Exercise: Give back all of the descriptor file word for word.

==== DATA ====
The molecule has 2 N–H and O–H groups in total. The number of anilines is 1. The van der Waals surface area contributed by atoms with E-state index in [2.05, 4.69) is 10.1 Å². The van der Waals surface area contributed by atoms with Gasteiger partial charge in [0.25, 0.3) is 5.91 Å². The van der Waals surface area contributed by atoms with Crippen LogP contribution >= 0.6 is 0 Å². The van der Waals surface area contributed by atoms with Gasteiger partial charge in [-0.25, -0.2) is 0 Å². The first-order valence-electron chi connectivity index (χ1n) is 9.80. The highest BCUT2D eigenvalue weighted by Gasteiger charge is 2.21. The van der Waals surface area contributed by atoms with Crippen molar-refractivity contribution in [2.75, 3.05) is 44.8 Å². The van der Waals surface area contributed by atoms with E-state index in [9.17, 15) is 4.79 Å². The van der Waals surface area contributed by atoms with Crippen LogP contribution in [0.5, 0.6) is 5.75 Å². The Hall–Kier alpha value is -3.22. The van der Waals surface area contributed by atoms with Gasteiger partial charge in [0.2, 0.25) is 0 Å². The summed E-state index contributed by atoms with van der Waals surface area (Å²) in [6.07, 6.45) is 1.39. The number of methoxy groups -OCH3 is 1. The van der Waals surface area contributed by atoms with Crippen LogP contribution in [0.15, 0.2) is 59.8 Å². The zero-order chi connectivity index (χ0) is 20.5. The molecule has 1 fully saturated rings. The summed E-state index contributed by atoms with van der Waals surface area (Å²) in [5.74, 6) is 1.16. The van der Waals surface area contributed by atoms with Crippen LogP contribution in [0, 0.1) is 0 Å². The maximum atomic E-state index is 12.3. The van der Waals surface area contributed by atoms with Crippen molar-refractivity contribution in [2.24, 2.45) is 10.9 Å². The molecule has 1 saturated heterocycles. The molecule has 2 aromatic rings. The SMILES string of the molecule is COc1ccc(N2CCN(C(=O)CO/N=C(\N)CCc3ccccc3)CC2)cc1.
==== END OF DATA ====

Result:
The molecule has 2 N–H and O–H groups in total. The number of anilines is 1. The van der Waals surface area contributed by atoms with E-state index in [2.05, 4.69) is 10.1 Å². The van der Waals surface area contributed by atoms with Gasteiger partial charge in [0.25, 0.3) is 5.91 Å². The van der Waals surface area contributed by atoms with Crippen LogP contribution >= 0.6 is 0 Å². The van der Waals surface area contributed by atoms with Gasteiger partial charge in [-0.25, -0.2) is 0 Å². The first-order valence-electron chi connectivity index (χ1n) is 9.80. The highest BCUT2D eigenvalue weighted by Gasteiger charge is 2.21. The van der Waals surface area contributed by atoms with Crippen molar-refractivity contribution in [2.75, 3.05) is 44.8 Å². The van der Waals surface area contributed by atoms with E-state index in [9.17, 15) is 4.79 Å². The van der Waals surface area contributed by atoms with Crippen LogP contribution in [0.5, 0.6) is 5.75 Å². The Hall–Kier alpha value is -3.22. The van der Waals surface area contributed by atoms with Gasteiger partial charge in [0.2, 0.25) is 0 Å². The summed E-state index contributed by atoms with van der Waals surface area (Å²) in [6.07, 6.45) is 1.39. The number of methoxy groups -OCH3 is 1. The van der Waals surface area contributed by atoms with Crippen LogP contribution in [0.15, 0.2) is 59.8 Å². The zero-order chi connectivity index (χ0) is 20.5. The molecule has 1 fully saturated rings. The summed E-state index contributed by atoms with van der Waals surface area (Å²) in [5.74, 6) is 1.16. The van der Waals surface area contributed by atoms with Crippen LogP contribution in [0, 0.1) is 0 Å². The maximum atomic E-state index is 12.3. The van der Waals surface area contributed by atoms with Crippen molar-refractivity contribution in [2.24, 2.45) is 10.9 Å². The molecule has 1 saturated heterocycles. The molecule has 2 aromatic rings. The SMILES string of the molecule is COc1ccc(N2CCN(C(=O)CO/N=C(\N)CCc3ccccc3)CC2)cc1.